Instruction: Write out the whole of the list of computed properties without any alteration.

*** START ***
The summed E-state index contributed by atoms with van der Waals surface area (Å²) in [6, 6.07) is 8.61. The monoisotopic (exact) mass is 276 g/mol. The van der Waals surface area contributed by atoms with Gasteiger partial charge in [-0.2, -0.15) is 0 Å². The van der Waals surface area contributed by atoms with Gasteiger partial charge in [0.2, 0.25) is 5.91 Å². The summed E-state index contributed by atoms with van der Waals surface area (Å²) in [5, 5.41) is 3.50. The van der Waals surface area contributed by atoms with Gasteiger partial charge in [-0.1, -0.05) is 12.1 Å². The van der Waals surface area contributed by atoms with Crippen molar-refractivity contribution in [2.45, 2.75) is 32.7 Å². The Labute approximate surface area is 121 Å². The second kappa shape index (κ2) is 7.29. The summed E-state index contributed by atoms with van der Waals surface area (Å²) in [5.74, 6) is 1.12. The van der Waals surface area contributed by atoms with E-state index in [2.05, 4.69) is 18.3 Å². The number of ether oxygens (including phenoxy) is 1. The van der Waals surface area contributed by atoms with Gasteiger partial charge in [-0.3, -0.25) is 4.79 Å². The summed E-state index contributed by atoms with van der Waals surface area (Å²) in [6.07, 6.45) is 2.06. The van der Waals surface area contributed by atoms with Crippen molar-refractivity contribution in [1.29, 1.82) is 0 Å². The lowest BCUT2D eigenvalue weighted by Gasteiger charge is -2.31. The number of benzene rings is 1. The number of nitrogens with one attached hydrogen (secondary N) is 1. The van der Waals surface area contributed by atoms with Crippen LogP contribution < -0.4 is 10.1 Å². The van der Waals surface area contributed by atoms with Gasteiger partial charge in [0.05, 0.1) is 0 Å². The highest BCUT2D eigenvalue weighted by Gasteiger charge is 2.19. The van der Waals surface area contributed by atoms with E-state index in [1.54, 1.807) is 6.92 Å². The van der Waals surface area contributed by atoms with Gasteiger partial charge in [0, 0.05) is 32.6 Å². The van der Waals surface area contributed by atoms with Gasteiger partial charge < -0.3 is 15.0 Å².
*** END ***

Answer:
The summed E-state index contributed by atoms with van der Waals surface area (Å²) in [6, 6.07) is 8.61. The monoisotopic (exact) mass is 276 g/mol. The van der Waals surface area contributed by atoms with Gasteiger partial charge in [-0.2, -0.15) is 0 Å². The van der Waals surface area contributed by atoms with Gasteiger partial charge in [0.2, 0.25) is 5.91 Å². The summed E-state index contributed by atoms with van der Waals surface area (Å²) in [5, 5.41) is 3.50. The van der Waals surface area contributed by atoms with Gasteiger partial charge in [-0.1, -0.05) is 12.1 Å². The van der Waals surface area contributed by atoms with Crippen molar-refractivity contribution in [2.45, 2.75) is 32.7 Å². The Labute approximate surface area is 121 Å². The second kappa shape index (κ2) is 7.29. The summed E-state index contributed by atoms with van der Waals surface area (Å²) in [5.74, 6) is 1.12. The van der Waals surface area contributed by atoms with E-state index in [2.05, 4.69) is 18.3 Å². The number of ether oxygens (including phenoxy) is 1. The van der Waals surface area contributed by atoms with Gasteiger partial charge in [-0.3, -0.25) is 4.79 Å². The summed E-state index contributed by atoms with van der Waals surface area (Å²) in [6.07, 6.45) is 2.06. The van der Waals surface area contributed by atoms with Crippen molar-refractivity contribution in [1.29, 1.82) is 0 Å². The lowest BCUT2D eigenvalue weighted by Gasteiger charge is -2.31. The number of benzene rings is 1. The number of nitrogens with one attached hydrogen (secondary N) is 1. The van der Waals surface area contributed by atoms with Crippen LogP contribution < -0.4 is 10.1 Å². The van der Waals surface area contributed by atoms with Gasteiger partial charge in [0.05, 0.1) is 0 Å². The highest BCUT2D eigenvalue weighted by Gasteiger charge is 2.19. The van der Waals surface area contributed by atoms with E-state index in [1.54, 1.807) is 6.92 Å². The van der Waals surface area contributed by atoms with Gasteiger partial charge in [0, 0.05) is 32.6 Å². The van der Waals surface area contributed by atoms with Gasteiger partial charge < -0.3 is 15.0 Å².